Ontario Mining Action Network meets in Sault Ste. Marie

Thirty-two members of the Ontario Mining Action Network met in Sault Ste. Marie September 15-16, 2006, for a technical workshop on Acid Mine Drainage and a strategy session.

The Ontario Mining Action Network promotes responsible mining practices through mutual support founded on common interests, taking into account the social, cultural, economic and environmental impacts of mining in Ontario.

The OMAN participants came from First Nations and communities all over the province.

The technical workshop on Acid Mine Drainage was presented by Gilles Tremblay, who works with the Mining and Environment Neutral Drainage (MEND) initiative of Natural Resources Canada (NRCan). Acid Mine Drainage is a real concern for most communities in northern Ontario, as most mining there is in sulphide ores. There were many questions and a lively discussion. Power point slides from the presentation can be obtained from MEND or MiningWatch Canada.

The strategy session heard stories from all the participants about how mining is impacting their communities - from staking to mine development to abandoned mines.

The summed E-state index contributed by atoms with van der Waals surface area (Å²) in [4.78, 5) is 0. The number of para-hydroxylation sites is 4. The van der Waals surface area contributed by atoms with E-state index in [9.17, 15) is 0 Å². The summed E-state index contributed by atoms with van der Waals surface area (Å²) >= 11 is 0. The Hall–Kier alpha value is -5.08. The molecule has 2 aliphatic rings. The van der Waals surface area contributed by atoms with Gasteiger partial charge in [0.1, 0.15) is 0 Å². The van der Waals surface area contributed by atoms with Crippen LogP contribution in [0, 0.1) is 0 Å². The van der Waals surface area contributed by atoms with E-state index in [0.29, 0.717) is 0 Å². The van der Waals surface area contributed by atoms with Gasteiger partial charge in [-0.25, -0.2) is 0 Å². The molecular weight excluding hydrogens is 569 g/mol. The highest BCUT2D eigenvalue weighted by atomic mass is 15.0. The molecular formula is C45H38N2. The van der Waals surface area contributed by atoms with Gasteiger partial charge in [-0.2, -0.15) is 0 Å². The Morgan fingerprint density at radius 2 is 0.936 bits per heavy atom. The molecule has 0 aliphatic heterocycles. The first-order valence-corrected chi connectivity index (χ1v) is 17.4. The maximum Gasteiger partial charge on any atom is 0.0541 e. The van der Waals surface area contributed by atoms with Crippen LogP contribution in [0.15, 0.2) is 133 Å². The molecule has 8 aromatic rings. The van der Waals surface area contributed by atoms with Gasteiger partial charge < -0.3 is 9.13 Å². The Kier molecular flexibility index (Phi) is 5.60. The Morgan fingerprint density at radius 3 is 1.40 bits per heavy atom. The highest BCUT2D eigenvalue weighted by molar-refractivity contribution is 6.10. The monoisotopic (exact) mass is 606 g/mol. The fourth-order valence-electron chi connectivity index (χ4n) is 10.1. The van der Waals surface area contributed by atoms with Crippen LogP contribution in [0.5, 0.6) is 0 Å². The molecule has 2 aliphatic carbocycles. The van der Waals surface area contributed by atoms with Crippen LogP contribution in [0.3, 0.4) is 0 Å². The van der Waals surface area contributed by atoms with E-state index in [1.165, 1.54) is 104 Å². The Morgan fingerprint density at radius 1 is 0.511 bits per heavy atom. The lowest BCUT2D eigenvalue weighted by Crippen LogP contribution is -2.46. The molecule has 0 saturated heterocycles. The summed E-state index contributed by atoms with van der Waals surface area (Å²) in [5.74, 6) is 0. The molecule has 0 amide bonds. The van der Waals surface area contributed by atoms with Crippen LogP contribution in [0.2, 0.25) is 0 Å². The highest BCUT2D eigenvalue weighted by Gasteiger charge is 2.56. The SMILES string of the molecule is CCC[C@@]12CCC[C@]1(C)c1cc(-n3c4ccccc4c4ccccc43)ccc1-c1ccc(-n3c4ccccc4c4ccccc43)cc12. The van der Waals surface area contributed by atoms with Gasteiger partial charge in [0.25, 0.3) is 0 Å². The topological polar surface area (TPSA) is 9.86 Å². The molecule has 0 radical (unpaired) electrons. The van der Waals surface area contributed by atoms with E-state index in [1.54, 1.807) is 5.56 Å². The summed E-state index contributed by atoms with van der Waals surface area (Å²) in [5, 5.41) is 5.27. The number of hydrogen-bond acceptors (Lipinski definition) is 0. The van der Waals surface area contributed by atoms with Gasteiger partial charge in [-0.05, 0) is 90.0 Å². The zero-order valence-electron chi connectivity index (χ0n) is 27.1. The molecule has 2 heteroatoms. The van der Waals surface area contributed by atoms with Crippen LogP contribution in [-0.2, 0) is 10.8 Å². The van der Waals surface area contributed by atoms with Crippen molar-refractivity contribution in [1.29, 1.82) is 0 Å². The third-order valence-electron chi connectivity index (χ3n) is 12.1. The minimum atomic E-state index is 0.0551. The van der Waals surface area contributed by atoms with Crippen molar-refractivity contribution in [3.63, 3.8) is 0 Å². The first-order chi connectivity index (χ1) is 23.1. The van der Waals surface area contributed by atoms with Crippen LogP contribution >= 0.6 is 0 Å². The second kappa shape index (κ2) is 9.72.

A presentation from Anastasia Lintner of the Sierra Legal Defence Fund told participants about the lack of Environmental Assessment for new mines by the province because of repeated extensions of a Declaration Order that exempts them (see "Outrageous! Most mines in Ontario escape meaningful environmental assessment." for details).

The participants agreed to work on the following priorities over the next year:

1. Youth and education:

  • Ensure more youth are leaders and participants in the network
  • Enable youth to understand the social, environmental and cultural impacts of mining
  • Promote the curriculum material “the Mining Controversy”

2. Key Ontario policies on which we will intervene:

  • “Free Entry” and the Mining Act – support Kitchenuhmaykoosib Inninuwug (Big Trout Lake First Nation) in its court challenge to the Ontario Mining Act
  • Environmental Assessment – develop a model of what an ideal EA should look like, and challenge the Declaration Order
  • Reclamation Bonding – promote “Full, Upfront Bonds”, including reclamation, remediation, perpetual monitoring, etc.,
  • End the Ontario practice of accepting “self-assurance” instead of realizable securities

3. Ensure that the network can continue and expand its work.